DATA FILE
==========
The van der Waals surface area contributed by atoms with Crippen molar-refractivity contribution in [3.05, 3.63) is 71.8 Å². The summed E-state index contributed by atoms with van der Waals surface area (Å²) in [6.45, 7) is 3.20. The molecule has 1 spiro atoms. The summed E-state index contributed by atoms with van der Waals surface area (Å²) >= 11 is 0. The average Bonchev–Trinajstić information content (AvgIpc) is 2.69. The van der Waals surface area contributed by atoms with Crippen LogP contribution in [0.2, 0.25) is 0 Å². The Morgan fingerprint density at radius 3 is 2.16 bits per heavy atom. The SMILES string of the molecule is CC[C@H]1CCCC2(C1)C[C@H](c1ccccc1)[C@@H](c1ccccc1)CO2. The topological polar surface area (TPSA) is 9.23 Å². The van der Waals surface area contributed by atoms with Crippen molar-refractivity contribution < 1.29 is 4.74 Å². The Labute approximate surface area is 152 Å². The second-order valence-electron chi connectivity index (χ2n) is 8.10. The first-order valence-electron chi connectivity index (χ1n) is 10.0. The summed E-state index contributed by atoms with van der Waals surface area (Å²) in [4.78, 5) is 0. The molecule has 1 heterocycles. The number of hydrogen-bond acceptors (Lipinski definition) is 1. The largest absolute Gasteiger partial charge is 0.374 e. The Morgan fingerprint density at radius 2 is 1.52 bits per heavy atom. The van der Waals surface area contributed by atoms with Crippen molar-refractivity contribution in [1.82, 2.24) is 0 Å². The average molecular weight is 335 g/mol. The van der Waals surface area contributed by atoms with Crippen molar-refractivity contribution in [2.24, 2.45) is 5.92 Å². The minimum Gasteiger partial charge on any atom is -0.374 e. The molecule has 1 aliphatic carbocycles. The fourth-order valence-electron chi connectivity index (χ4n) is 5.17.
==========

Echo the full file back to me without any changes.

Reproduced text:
The van der Waals surface area contributed by atoms with Crippen molar-refractivity contribution in [3.05, 3.63) is 71.8 Å². The summed E-state index contributed by atoms with van der Waals surface area (Å²) in [6.45, 7) is 3.20. The molecule has 1 spiro atoms. The summed E-state index contributed by atoms with van der Waals surface area (Å²) >= 11 is 0. The average Bonchev–Trinajstić information content (AvgIpc) is 2.69. The van der Waals surface area contributed by atoms with Crippen LogP contribution in [0.2, 0.25) is 0 Å². The Morgan fingerprint density at radius 3 is 2.16 bits per heavy atom. The SMILES string of the molecule is CC[C@H]1CCCC2(C1)C[C@H](c1ccccc1)[C@@H](c1ccccc1)CO2. The topological polar surface area (TPSA) is 9.23 Å². The van der Waals surface area contributed by atoms with Crippen molar-refractivity contribution < 1.29 is 4.74 Å². The Labute approximate surface area is 152 Å². The second-order valence-electron chi connectivity index (χ2n) is 8.10. The first-order valence-electron chi connectivity index (χ1n) is 10.0. The summed E-state index contributed by atoms with van der Waals surface area (Å²) in [4.78, 5) is 0. The molecule has 1 heterocycles. The number of hydrogen-bond acceptors (Lipinski definition) is 1. The largest absolute Gasteiger partial charge is 0.374 e. The Morgan fingerprint density at radius 2 is 1.52 bits per heavy atom. The van der Waals surface area contributed by atoms with Crippen molar-refractivity contribution in [1.82, 2.24) is 0 Å². The average molecular weight is 335 g/mol. The van der Waals surface area contributed by atoms with Crippen molar-refractivity contribution in [2.24, 2.45) is 5.92 Å². The minimum Gasteiger partial charge on any atom is -0.374 e. The molecule has 1 aliphatic carbocycles. The fourth-order valence-electron chi connectivity index (χ4n) is 5.17.